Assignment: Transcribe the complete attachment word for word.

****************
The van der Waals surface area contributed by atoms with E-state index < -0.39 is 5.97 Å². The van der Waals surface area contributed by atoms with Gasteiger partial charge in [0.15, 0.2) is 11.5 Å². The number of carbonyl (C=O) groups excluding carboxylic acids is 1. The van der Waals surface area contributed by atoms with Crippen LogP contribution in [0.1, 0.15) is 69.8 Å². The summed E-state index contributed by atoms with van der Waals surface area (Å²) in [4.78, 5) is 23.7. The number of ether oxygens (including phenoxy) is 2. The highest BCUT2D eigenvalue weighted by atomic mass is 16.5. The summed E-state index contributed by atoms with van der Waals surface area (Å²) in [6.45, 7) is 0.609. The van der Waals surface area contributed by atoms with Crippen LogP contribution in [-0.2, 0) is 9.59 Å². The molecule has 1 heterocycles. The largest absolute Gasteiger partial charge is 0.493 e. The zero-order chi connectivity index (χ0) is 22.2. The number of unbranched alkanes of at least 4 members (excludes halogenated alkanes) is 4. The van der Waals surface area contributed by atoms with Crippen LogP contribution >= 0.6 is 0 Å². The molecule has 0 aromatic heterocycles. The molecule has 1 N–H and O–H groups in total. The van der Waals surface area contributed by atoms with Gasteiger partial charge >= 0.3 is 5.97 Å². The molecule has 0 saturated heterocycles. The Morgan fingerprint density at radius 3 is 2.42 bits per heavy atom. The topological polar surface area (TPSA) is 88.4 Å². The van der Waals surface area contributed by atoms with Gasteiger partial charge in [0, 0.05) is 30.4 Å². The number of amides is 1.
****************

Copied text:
The van der Waals surface area contributed by atoms with E-state index < -0.39 is 5.97 Å². The van der Waals surface area contributed by atoms with Gasteiger partial charge in [0.15, 0.2) is 11.5 Å². The number of carbonyl (C=O) groups excluding carboxylic acids is 1. The van der Waals surface area contributed by atoms with Crippen LogP contribution in [0.1, 0.15) is 69.8 Å². The summed E-state index contributed by atoms with van der Waals surface area (Å²) in [4.78, 5) is 23.7. The number of ether oxygens (including phenoxy) is 2. The highest BCUT2D eigenvalue weighted by atomic mass is 16.5. The summed E-state index contributed by atoms with van der Waals surface area (Å²) in [6.45, 7) is 0.609. The van der Waals surface area contributed by atoms with Crippen LogP contribution in [-0.2, 0) is 9.59 Å². The molecule has 1 heterocycles. The largest absolute Gasteiger partial charge is 0.493 e. The zero-order chi connectivity index (χ0) is 22.2. The number of unbranched alkanes of at least 4 members (excludes halogenated alkanes) is 4. The van der Waals surface area contributed by atoms with Crippen LogP contribution >= 0.6 is 0 Å². The molecule has 0 aromatic heterocycles. The molecule has 1 N–H and O–H groups in total. The van der Waals surface area contributed by atoms with Gasteiger partial charge >= 0.3 is 5.97 Å². The molecule has 0 saturated heterocycles. The Morgan fingerprint density at radius 3 is 2.42 bits per heavy atom. The topological polar surface area (TPSA) is 88.4 Å². The van der Waals surface area contributed by atoms with Gasteiger partial charge in [0, 0.05) is 30.4 Å². The number of amides is 1.